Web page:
Chapter Two: A Rich Inflammation or a Dead Bloom?

Chapter Two explores the first reaction to the realization that one is constituted through and through by language: anxiety. The poetry of Adrienne Rich represents a desire by the marginalized for power to speak out against the language of those in power. The poetic theory of Harold Bloom, specifically the anxiety of influence, asserts that poets defend themselves against their literary precursors in order to write. First, I transform Bloom’s theory of poetic influence into a theory of language influence, and then I argue that Rich’s anxiety of being infected by a patriarchal discourse that would suffocate feminine sexuality, creativity, and speech compels her to break free from the codes and construct a disruptive poetic that would stand over against conventional, patriarchal contamination and containment.

Chapter Three: John Ashbery’s Demand for Self-Reflection

Chapter Three analyzes a second response to language: irony. The poetry of John Ashbery turns discourse against itself in order to subvert conventional norms of subjectivity, much like Paul de Man’s deconstruction of the rhetoric of literature. Whereas Bloom cites a poetry inspired by the anxiety of prior language, de Man envisions a poetry of irony, a reveling in the limitless possibilities that the deconstruction of tropes affords. Applying a critical reading of de Man to a critical reading of Ashbery, I suggest that Ashbery ironizes himself out of the conventional narrative "I" of lyric poetry by self-consciously play with language. This constitutes the poet’s attempt to get underneath the linguistic skin of his always already mediated subjectivity and grasp the ungraspable: the psychic reality that exists beneath or outside language.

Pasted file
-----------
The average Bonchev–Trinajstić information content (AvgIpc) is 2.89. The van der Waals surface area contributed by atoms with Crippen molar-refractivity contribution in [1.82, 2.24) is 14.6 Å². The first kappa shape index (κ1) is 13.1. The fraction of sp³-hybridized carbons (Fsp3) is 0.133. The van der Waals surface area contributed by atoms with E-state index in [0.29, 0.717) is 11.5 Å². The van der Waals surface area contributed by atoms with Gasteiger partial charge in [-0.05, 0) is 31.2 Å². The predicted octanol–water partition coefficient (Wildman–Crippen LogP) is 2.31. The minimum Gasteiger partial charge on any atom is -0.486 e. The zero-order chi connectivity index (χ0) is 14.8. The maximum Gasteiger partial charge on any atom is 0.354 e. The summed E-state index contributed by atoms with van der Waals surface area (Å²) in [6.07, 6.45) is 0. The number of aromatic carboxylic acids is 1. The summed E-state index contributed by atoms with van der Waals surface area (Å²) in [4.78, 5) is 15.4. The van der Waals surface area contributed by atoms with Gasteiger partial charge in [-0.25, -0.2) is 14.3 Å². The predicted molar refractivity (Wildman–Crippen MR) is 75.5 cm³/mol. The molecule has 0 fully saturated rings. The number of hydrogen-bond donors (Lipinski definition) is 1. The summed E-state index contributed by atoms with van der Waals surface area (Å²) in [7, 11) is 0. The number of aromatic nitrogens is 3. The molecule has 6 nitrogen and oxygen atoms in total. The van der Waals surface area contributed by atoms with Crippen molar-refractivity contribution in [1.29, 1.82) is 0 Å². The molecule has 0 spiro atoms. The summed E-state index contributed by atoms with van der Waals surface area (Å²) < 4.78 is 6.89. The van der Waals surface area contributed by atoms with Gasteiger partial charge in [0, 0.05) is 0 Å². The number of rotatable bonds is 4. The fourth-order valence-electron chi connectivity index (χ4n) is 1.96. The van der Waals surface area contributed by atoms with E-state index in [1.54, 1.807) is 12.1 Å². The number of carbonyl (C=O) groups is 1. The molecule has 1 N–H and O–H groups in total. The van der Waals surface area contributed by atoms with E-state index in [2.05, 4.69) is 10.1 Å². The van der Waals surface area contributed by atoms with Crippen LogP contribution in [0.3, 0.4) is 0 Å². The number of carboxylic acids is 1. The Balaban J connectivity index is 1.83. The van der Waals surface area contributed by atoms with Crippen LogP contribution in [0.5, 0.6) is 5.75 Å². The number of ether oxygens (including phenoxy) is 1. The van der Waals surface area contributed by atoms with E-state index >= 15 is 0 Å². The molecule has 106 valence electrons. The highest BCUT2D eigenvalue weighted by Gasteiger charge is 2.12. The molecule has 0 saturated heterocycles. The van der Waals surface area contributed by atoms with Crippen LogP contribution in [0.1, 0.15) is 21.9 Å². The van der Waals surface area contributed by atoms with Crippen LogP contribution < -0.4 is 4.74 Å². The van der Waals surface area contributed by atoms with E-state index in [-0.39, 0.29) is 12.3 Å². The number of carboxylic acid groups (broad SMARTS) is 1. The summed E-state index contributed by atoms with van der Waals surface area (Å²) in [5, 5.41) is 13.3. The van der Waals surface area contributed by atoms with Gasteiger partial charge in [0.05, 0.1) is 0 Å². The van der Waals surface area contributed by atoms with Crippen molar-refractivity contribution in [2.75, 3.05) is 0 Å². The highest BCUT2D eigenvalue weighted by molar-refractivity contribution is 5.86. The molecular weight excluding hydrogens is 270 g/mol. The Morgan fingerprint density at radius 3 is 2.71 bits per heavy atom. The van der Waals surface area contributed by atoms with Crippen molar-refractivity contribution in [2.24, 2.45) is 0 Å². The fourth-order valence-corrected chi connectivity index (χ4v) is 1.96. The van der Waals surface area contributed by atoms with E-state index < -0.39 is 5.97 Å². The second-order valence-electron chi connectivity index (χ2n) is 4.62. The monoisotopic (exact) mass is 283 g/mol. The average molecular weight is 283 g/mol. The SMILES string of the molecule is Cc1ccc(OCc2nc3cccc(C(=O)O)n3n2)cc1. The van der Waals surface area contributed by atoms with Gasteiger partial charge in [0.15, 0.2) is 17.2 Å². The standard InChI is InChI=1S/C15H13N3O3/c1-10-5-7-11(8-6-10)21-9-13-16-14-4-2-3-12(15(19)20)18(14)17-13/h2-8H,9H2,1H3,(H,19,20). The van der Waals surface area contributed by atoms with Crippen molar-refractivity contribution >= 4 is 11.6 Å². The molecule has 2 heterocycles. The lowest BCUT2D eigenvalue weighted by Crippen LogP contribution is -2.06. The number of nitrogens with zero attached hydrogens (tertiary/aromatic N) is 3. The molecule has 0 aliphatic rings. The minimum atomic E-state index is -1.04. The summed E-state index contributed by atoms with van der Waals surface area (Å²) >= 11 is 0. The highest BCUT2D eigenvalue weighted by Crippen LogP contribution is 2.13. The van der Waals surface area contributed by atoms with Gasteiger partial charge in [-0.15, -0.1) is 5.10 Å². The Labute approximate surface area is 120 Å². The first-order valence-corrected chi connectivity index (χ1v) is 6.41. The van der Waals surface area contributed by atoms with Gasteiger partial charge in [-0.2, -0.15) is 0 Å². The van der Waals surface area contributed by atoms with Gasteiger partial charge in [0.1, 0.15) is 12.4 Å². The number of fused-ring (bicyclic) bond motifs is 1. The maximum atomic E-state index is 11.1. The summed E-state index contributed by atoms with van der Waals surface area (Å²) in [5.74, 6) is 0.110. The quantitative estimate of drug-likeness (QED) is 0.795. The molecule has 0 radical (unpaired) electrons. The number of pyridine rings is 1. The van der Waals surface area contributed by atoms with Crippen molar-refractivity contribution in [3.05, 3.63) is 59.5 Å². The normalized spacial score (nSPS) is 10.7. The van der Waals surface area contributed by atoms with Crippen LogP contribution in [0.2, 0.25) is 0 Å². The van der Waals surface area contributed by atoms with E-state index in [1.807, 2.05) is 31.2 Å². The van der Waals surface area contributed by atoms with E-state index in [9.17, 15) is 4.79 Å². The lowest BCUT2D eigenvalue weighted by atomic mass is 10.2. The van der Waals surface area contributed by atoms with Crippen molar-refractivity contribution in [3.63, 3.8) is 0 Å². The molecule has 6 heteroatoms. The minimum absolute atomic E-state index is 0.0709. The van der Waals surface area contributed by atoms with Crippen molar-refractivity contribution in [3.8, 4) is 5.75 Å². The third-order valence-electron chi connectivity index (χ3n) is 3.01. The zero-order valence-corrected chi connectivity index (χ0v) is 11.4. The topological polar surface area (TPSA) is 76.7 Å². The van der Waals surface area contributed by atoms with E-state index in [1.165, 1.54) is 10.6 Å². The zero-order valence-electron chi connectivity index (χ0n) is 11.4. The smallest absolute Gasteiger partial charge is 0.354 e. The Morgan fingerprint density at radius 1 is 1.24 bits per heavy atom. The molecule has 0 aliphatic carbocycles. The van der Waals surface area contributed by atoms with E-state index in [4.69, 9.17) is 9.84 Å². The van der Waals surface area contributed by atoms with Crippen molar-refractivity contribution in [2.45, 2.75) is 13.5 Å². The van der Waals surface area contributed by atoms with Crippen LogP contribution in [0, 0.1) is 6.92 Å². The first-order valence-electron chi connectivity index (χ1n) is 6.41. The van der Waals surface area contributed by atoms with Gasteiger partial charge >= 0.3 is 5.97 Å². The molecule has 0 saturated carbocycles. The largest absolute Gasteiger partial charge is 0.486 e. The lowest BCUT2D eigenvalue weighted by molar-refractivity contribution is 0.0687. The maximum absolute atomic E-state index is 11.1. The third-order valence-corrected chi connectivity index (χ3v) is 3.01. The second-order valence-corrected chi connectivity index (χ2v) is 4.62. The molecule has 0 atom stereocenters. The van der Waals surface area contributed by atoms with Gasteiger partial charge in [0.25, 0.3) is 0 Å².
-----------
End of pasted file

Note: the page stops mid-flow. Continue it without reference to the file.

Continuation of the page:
Chapter Four: Jorie Graham: Hollows and Voids

Chapter Four appraises the work of Jorie Graham, whose poetry is one of anguish. Her poetics hollow out conventional language and gesture toward a void at the heart of the symbolic. Her poetry, like Maurice Blanchot’s theory, is a literature of impossibility that seeks to first excavate and then negate the influential voices of other languages in order to create a poetic language wholly one’s own, founded in nothing. Her task is paradoxical and contraventional because it seeks to speak the hole, the place shed of language. Whereas Rich is full of anxious being and Ashbery replete with ironized meaning, Graham is emptied of symbolic subjectivity. The poet uses poststructuralist theory to strip the psyche bare; and in the process of anguished self-nullification, the psyche traverses a real of being that resists symbolic overtures.

Chapter Five: Barrett Watten: From the Other Side of the Machine